At The Troyeville House, home is where the heart is
An old house on a Troyeville hill in Johannesburg comes with a long history and heritage and now also a story of community, collaboration and creativity. By Ufrieda Ho
Joburg East rises and falls in slopes and valleys; its geography mirrors its nadirs of falling into neglect and deepening slum but also high points of opportunity turned to plan, a will to survive and a distinctive creative throb.
Bringing these two worlds closer together, or at least finding better connecting points for a community with complexities is, this spring, taking shape in The Troyeville House.
The contrasts to begin with are impossible to ignore. Here on the rise of a ridge stands a twin-gabled beauty. It’s a heritage house that traces its origin story to 1902, when Johannesburg was newly made in gold and some people’s homes were built as monuments to wealth and power. It’s a house that seems out of place in the Troyeville of 2020 that has in the past few decades shifted from working-class middle to working-class poor and also those who are only just getting by.
Simon Sizwe Mayson, Noni Godole and Chann de Villiera are three of the new residents of The Troyeville House. They believe the old grande dame has life in her yet to play a different role in the community.
Mayson calls himself a changemaker. His work, research and studies in wellbeing economics; urban development and urban planning have morphed into a PhD loading, an approach of immersive research turned into his life choice, and staying guided by a vision and personal intention to be part of building solutions. “I see The Troyeville House as being a home; a kind of safe oasis in the community as well as a heart for the community that generates ideas and actions and connects up to all the other projects and initiatives that have already been happening in the valley,” he says.
For him, The Troyeville House will connect with other early childhood development initiatives that he has already helped to set up. It includes a home for single moms and their children as well as foundations for a pre-school that will be based at Victoria Yards, which is also in the valley.
The valley includes the suburbs of Bertrams, Lorentzville, Judith’s Paarl and Troyeville. There’s Nando’s international head office, which intentionally committed to its roots in this part of town. There’s the Troyeville Hotel, the Bertrams City Inner Farm and the Spaza Art Gallery. Spinning threads between them the many artists, artisans, entrepreneurs, waste reclaimers, hawkers and spaza shop owners strengthen webs in the most locally appropriate ways.
Mayson says the first phase of The Troyeville House – till the end of the year – will be a kind of living experiment. It will bring together residents who want to take their passions beyond their personal agendas to have a ripple effect that benefits the community. It will also offer residencies and host events.
The property includes a small community hall and what was once a chapel. There’s room for vegetable gardens as well as space to build an off-the-grid eco-cottage, which is already on the cards.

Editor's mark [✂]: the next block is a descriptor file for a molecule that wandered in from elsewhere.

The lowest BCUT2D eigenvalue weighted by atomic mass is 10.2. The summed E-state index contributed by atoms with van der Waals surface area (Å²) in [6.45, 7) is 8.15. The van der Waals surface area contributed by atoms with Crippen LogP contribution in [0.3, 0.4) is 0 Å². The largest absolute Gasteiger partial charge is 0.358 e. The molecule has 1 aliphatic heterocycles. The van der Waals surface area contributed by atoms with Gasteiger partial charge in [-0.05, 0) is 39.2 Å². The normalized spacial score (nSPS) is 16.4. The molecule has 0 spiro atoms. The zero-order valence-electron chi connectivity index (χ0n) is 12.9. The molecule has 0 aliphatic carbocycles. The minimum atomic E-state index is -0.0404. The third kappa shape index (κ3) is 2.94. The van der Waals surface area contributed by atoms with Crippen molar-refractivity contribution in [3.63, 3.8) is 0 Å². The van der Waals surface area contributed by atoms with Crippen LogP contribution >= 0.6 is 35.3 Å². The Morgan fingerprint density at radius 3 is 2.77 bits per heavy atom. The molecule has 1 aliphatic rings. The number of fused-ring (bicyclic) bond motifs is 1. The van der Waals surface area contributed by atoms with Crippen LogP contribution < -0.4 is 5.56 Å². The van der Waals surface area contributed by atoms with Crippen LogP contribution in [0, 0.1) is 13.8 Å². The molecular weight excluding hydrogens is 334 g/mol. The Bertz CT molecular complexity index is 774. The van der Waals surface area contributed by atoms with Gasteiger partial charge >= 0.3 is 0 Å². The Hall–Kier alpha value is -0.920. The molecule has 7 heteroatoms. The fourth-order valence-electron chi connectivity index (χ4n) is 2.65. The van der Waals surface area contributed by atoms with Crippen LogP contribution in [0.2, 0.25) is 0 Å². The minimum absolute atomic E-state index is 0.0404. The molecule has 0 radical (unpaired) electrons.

Renting out spaces for meetings, events and other projects will help the house become sustainable. For the first year they are funded by their rent payments, funders and a sweet deal in the purchase of the house. The Troyeville House was last owned by the Enthoven family, who own Nando’s, Spier Wines and Hollard Insurance. The sale has even come with most of the old furnishings that belonged to the family thrown in.
For Godole, who lives in the cottage on the property with her three boys, The Troyeville House in its new incarnation is about ideas, intention and impact. Godole met Mayson this year and found that through The Troyeville House she could combine her passion for cooking and traditional healing.
During the Covid-19 lockdown, Godole was able to do the cooking for the soup kitchens that were set up as part of a local response to hunger in the neighbourhood. Her cooking has become a business, but it’s eating as breaking bread, nourishment and following a kinder approach to the planet that checks our greed and our wild consumption of animals.
“I think people are moving in a direction of wanting to understand about what they put into their bodies, being closer to the wisdom of our ancestors and also that that cannot just be about your own wellbeing,” she says.
For Godole, arriving at the house is a turning point; it’s showing up, adding value and recognising her own value too.
It’s part of the wellbeing economy that Mayson says is a guiding principle for the house. It’s about seeing value and contribution beyond the conventional of deep pockets, old privilege and paperwork from universities.
De Villiera calls herself “a girl from the hood”, having grown up in Joburg East. She understands the pressure of suburbs that fall through the cracks easily. In the past few years she’s worked to reimagine city spaces and buildings, focused on keeping them connected to their communities – not existing as bubbles.
“I claim all the heritage and beauty in Troyeville House now that my partner and I live here, but I also don’t want this house to be a monument that people never see the inside of or feel that they don’t belong when they come through the front door. It has to be outward looking and it has to be about giving ideas a chance to grow into something,” she says.
Standing on The Troyeville House porch, she has a view right across the valley. It stretches past Ellis Park Stadium to where the Hillbrow Tower and Ponte pop up to signal Jozi’s skyline.
De Villiera stays with the gaze – it’s looking out to a city she loves, also to what might come next. “It’s beautiful; and it’s a new start,” she says. DM168